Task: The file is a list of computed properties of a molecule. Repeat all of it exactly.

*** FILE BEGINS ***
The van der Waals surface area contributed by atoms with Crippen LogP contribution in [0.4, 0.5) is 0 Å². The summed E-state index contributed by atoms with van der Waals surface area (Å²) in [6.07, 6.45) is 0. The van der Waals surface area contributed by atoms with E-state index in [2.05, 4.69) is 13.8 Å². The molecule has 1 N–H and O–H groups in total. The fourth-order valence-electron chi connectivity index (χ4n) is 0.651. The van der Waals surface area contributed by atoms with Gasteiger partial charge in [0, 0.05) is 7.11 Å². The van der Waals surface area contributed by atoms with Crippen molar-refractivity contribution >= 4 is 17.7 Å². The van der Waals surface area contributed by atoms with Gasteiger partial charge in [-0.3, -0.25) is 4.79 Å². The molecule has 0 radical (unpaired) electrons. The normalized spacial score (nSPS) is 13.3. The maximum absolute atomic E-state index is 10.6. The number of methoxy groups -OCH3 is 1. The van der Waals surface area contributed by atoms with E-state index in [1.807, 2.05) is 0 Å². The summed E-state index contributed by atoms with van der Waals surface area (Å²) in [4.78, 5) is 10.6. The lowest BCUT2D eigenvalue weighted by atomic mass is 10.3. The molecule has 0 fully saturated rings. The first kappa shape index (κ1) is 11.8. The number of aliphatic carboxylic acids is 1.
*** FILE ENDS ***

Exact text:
The van der Waals surface area contributed by atoms with Crippen LogP contribution in [0.4, 0.5) is 0 Å². The summed E-state index contributed by atoms with van der Waals surface area (Å²) in [6.07, 6.45) is 0. The van der Waals surface area contributed by atoms with E-state index in [2.05, 4.69) is 13.8 Å². The molecule has 1 N–H and O–H groups in total. The fourth-order valence-electron chi connectivity index (χ4n) is 0.651. The van der Waals surface area contributed by atoms with Gasteiger partial charge in [0, 0.05) is 7.11 Å². The van der Waals surface area contributed by atoms with Crippen molar-refractivity contribution >= 4 is 17.7 Å². The van der Waals surface area contributed by atoms with Gasteiger partial charge in [-0.3, -0.25) is 4.79 Å². The molecule has 0 radical (unpaired) electrons. The normalized spacial score (nSPS) is 13.3. The maximum absolute atomic E-state index is 10.6. The number of methoxy groups -OCH3 is 1. The van der Waals surface area contributed by atoms with E-state index in [1.807, 2.05) is 0 Å². The summed E-state index contributed by atoms with van der Waals surface area (Å²) in [4.78, 5) is 10.6. The lowest BCUT2D eigenvalue weighted by atomic mass is 10.3. The molecule has 0 fully saturated rings. The first kappa shape index (κ1) is 11.8. The number of aliphatic carboxylic acids is 1.